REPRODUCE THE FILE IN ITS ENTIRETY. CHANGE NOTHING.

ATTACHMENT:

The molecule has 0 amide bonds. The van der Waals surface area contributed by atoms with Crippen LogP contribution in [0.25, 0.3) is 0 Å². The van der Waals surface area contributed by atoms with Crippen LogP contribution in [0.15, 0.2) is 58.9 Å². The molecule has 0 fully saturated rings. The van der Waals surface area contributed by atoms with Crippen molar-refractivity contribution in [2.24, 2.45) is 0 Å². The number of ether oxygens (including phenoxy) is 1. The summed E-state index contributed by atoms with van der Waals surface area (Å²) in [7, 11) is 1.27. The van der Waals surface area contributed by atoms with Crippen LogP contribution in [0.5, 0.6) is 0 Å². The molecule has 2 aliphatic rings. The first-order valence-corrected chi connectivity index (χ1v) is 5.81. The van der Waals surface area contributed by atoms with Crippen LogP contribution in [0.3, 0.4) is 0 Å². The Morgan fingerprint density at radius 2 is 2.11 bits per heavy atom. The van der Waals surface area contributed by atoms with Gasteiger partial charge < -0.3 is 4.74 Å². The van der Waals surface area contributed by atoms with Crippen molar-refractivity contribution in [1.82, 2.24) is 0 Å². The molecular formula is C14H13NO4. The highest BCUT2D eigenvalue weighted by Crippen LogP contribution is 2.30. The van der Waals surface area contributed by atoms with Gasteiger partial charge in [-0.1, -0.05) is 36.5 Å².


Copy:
The molecule has 0 amide bonds. The van der Waals surface area contributed by atoms with Crippen LogP contribution in [0.25, 0.3) is 0 Å². The van der Waals surface area contributed by atoms with Crippen LogP contribution in [0.15, 0.2) is 58.9 Å². The molecule has 0 fully saturated rings. The van der Waals surface area contributed by atoms with Crippen molar-refractivity contribution in [2.24, 2.45) is 0 Å². The number of ether oxygens (including phenoxy) is 1. The summed E-state index contributed by atoms with van der Waals surface area (Å²) in [7, 11) is 1.27. The van der Waals surface area contributed by atoms with Crippen LogP contribution in [0.5, 0.6) is 0 Å². The molecule has 2 aliphatic rings. The first-order valence-corrected chi connectivity index (χ1v) is 5.81. The van der Waals surface area contributed by atoms with Crippen LogP contribution in [0.3, 0.4) is 0 Å². The Morgan fingerprint density at radius 2 is 2.11 bits per heavy atom. The van der Waals surface area contributed by atoms with Gasteiger partial charge < -0.3 is 4.74 Å². The van der Waals surface area contributed by atoms with Crippen molar-refractivity contribution in [1.82, 2.24) is 0 Å². The molecular formula is C14H13NO4. The highest BCUT2D eigenvalue weighted by Crippen LogP contribution is 2.30. The van der Waals surface area contributed by atoms with Gasteiger partial charge in [-0.1, -0.05) is 36.5 Å².